While presenting the budget for the School District of Bangor at its annual meeting, Superintendent David Brokopp started with all the factors that have positively impacted the district’s budget.
Bangor is seeing an increase in enrollment that is positively impacting the budget for the district as well as an increase in equalization aid from the state.
“More money from the state means less money that we need to depend on from our community,” said Brokopp, adding that emergency education relief finds, known as ESSER, will continue to be helpful for the district to supplement existing costs associated with the pandemic.
The equalized value of the entire district is also increasing, not only through property values increasing by over 9% but new building and development within the district to help distribute the burden over a larger area.
The work of the board and the district has been to maintain a stable mill rate; last year’s $9.74 was a 10-year low. This year’s proposed mill rate is $9.77 for a $.03 increase.
“It’s still a good number and lower than the previous nine years before last year,” Brokopp said.
The proposed budget will continue to prepay debt and position the district well for future projects that will result in little to no additional tax impact for the taxpayers.
“With our continued enrollment growth and our aging facilities, this is an incredibly important factor as we look at the budget,” Brokopp added.
The district presented a balanced budget for the 2021-22 school year with both revenues and expenditures at $10,656,251.
According to Brokopp, these numbers will change as actual costs incur, revenues are received, and expenditures are paid. In both 2019 and 2020, the district’s revenues exceeded the district’s expenditures, which has allowed the district to pay down debt and save the district money in interest.
It has also allowed the district to allocate more funds for Fund 46 that will fund future maintenance projects.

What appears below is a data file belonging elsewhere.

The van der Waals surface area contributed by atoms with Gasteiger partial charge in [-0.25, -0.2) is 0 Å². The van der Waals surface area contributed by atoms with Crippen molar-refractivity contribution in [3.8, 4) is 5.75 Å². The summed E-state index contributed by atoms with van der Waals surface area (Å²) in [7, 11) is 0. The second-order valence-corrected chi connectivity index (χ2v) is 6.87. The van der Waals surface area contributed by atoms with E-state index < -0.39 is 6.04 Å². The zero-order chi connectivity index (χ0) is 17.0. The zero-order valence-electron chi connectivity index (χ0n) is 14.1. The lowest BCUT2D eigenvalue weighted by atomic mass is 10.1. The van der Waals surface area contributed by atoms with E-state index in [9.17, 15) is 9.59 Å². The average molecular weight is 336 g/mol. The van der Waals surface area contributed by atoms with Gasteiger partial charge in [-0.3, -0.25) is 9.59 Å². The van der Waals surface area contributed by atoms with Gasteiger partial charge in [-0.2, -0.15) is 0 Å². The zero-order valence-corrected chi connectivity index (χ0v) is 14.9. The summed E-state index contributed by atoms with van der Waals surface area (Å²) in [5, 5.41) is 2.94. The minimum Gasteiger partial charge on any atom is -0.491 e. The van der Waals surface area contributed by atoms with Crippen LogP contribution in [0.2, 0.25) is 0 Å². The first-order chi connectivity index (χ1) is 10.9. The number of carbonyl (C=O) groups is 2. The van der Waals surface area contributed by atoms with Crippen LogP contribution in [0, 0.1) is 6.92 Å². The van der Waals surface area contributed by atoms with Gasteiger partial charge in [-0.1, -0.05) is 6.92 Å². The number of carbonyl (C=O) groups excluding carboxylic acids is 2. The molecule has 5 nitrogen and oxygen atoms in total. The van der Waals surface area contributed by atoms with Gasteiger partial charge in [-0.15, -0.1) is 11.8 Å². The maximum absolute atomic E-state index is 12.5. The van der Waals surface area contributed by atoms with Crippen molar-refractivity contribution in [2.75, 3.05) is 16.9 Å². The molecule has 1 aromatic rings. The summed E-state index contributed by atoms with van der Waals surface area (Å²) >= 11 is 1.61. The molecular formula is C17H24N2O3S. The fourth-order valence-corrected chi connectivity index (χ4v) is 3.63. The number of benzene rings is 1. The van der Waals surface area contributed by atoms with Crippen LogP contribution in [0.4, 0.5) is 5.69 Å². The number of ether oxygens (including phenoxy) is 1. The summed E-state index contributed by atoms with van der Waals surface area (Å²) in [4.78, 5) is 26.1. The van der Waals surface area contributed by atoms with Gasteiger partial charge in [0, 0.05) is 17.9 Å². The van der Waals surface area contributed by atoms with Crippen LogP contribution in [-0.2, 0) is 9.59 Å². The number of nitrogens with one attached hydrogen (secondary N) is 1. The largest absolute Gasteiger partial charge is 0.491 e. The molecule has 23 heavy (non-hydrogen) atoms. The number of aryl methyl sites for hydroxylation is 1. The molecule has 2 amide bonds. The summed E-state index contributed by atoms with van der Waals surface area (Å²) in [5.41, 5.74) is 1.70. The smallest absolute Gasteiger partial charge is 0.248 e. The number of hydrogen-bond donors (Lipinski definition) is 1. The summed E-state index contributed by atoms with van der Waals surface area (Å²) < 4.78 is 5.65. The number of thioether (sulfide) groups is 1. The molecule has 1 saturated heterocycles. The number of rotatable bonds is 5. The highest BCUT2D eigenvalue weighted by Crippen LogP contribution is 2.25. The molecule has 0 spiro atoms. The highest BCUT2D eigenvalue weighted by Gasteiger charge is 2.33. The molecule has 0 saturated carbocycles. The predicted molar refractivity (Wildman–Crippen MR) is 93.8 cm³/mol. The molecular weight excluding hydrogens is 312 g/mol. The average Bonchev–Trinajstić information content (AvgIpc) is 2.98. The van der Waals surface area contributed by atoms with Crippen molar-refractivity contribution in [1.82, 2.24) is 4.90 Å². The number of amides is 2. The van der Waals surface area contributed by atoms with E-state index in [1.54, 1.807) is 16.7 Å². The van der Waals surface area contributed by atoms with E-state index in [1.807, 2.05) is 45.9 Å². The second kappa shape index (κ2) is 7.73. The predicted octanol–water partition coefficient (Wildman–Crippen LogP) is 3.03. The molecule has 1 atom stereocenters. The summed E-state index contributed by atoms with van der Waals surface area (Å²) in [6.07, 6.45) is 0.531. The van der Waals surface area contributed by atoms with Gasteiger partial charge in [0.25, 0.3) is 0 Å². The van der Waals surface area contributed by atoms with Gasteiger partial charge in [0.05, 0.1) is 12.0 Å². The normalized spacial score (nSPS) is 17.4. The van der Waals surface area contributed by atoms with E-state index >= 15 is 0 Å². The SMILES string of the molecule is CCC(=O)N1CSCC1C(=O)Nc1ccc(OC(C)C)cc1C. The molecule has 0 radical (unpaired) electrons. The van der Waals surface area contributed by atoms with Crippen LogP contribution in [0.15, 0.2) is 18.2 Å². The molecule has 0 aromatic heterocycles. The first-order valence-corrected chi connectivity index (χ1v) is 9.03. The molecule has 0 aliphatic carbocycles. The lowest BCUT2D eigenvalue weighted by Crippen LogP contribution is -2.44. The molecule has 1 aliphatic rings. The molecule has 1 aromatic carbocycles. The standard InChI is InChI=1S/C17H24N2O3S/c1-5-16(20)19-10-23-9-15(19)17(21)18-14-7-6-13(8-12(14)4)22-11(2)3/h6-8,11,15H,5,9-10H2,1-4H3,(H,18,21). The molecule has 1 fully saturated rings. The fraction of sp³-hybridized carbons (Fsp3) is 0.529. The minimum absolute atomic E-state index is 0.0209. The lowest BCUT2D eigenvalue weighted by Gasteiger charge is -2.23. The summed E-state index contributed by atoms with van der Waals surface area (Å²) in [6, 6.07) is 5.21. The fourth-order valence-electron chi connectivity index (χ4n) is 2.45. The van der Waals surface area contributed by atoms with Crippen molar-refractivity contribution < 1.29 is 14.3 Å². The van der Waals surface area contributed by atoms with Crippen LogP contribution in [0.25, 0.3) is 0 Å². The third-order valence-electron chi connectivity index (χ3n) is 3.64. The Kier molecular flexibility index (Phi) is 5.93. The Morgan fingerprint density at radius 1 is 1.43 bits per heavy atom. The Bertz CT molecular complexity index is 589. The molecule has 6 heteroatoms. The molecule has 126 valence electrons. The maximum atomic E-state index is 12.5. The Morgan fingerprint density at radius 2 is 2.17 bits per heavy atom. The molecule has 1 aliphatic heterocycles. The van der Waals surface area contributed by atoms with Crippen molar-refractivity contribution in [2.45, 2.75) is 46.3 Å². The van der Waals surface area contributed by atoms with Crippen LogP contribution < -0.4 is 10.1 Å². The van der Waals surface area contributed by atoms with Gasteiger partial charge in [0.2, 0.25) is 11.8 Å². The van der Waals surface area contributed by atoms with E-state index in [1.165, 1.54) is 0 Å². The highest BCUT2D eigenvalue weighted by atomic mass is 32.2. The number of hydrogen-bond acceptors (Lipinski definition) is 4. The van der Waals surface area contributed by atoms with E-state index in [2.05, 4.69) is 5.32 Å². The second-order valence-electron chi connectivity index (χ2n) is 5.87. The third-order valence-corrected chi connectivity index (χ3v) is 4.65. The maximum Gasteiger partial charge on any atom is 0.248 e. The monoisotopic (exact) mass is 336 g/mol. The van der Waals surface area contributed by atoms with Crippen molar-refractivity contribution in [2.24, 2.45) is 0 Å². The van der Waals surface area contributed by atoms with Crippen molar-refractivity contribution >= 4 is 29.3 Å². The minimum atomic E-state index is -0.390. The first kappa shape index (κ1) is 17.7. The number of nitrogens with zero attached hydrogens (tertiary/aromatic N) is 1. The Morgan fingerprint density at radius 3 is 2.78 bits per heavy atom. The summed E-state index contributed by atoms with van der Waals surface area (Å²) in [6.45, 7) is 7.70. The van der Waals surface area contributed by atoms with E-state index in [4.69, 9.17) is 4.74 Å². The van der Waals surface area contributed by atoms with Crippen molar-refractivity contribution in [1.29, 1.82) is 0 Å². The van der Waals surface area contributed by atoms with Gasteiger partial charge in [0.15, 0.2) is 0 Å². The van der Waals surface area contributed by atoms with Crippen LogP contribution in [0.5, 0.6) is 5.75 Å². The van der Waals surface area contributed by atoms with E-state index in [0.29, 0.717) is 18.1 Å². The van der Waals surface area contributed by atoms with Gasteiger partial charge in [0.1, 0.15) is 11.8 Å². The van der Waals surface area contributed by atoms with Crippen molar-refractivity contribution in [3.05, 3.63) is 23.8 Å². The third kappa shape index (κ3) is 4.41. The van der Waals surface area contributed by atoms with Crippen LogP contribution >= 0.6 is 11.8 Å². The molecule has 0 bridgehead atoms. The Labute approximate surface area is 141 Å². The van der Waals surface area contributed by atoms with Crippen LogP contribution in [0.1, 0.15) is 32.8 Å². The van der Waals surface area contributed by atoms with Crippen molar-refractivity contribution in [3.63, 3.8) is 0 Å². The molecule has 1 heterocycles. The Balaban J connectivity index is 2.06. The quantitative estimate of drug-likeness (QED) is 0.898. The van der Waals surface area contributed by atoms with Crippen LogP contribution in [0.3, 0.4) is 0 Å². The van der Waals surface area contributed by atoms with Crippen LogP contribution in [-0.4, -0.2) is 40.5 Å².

When looking at revenues, the district saw an increase of over $134,000 from transfers in and interdistrict payments due in large part to open enrollment and the enrollment formulas.
Revenue from local sources increased by $145,000 from an increased tax levy due to the increased enrollment. Revenue from the state increased by over $221,000; revenue from federal sources decreased by over $371,000 because ESSER funds are not figured into that.
Total revenues decreased from $10,819,848 in 2020-21 to $10,656,251 for the 2021-22 budget.
Total expenditures increased from $10,599,403 in 2020-21 to $10,656,251 for the 2021-22 budget. The district saw some fluctuation in curriculum costs due primarily to staffing changes and salary increases.
One larger increase was for pupil transportation from $332,098 to $416,765, which was from the purchase of a new bus.
The total limited revenue this year is $2,662,954 and the referendum-approved debt is $820,800 for a total 2021 tax levy of $3,483,754 with a certified mill rate of $9.77.
“The actual tax levy is up a little bit but also distributed over a larger equalized value,” Brokopp said. “That’s how the levy rate can stay about the same.”
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